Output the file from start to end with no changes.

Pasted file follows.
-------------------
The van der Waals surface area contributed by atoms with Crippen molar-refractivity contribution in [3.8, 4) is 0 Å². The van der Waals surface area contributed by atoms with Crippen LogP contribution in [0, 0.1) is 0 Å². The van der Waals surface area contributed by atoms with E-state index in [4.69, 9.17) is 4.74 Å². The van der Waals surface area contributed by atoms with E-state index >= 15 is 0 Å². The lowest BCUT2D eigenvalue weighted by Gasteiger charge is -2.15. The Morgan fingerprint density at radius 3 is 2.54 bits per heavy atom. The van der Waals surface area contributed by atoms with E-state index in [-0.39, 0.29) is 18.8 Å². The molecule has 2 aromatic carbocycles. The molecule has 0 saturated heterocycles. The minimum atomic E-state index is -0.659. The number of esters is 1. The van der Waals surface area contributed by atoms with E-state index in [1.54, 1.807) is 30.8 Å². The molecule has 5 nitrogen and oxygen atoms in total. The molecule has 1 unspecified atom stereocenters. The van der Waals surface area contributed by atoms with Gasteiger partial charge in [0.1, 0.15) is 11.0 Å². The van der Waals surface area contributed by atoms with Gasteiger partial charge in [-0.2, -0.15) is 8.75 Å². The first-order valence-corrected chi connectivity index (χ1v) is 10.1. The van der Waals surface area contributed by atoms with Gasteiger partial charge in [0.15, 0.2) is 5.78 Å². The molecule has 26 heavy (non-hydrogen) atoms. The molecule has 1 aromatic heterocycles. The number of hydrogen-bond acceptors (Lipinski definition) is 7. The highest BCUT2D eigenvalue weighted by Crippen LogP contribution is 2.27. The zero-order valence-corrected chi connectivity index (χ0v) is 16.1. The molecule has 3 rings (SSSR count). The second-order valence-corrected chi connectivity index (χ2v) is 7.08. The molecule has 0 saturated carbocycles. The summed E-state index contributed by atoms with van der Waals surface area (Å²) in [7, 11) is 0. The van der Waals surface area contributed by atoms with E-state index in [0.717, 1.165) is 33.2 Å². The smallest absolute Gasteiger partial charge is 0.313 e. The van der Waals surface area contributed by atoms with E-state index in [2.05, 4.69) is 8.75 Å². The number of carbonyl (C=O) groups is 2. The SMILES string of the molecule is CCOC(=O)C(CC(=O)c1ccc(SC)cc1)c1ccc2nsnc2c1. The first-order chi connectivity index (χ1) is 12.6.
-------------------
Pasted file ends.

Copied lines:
The van der Waals surface area contributed by atoms with Crippen molar-refractivity contribution in [3.8, 4) is 0 Å². The van der Waals surface area contributed by atoms with Crippen LogP contribution in [0, 0.1) is 0 Å². The van der Waals surface area contributed by atoms with E-state index in [4.69, 9.17) is 4.74 Å². The van der Waals surface area contributed by atoms with E-state index >= 15 is 0 Å². The lowest BCUT2D eigenvalue weighted by Gasteiger charge is -2.15. The Morgan fingerprint density at radius 3 is 2.54 bits per heavy atom. The van der Waals surface area contributed by atoms with E-state index in [-0.39, 0.29) is 18.8 Å². The molecule has 2 aromatic carbocycles. The molecule has 0 saturated heterocycles. The minimum atomic E-state index is -0.659. The number of esters is 1. The van der Waals surface area contributed by atoms with E-state index in [1.54, 1.807) is 30.8 Å². The molecule has 5 nitrogen and oxygen atoms in total. The molecule has 1 unspecified atom stereocenters. The van der Waals surface area contributed by atoms with Gasteiger partial charge in [0.1, 0.15) is 11.0 Å². The van der Waals surface area contributed by atoms with Gasteiger partial charge in [-0.2, -0.15) is 8.75 Å². The first-order valence-corrected chi connectivity index (χ1v) is 10.1. The van der Waals surface area contributed by atoms with Gasteiger partial charge in [0.15, 0.2) is 5.78 Å². The molecule has 26 heavy (non-hydrogen) atoms. The molecule has 1 aromatic heterocycles. The number of hydrogen-bond acceptors (Lipinski definition) is 7. The highest BCUT2D eigenvalue weighted by Crippen LogP contribution is 2.27. The zero-order valence-corrected chi connectivity index (χ0v) is 16.1. The molecule has 3 rings (SSSR count). The second-order valence-corrected chi connectivity index (χ2v) is 7.08. The molecule has 0 saturated carbocycles. The summed E-state index contributed by atoms with van der Waals surface area (Å²) in [7, 11) is 0. The van der Waals surface area contributed by atoms with E-state index in [0.717, 1.165) is 33.2 Å². The smallest absolute Gasteiger partial charge is 0.313 e. The van der Waals surface area contributed by atoms with E-state index in [2.05, 4.69) is 8.75 Å². The number of carbonyl (C=O) groups is 2. The SMILES string of the molecule is CCOC(=O)C(CC(=O)c1ccc(SC)cc1)c1ccc2nsnc2c1. The first-order chi connectivity index (χ1) is 12.6.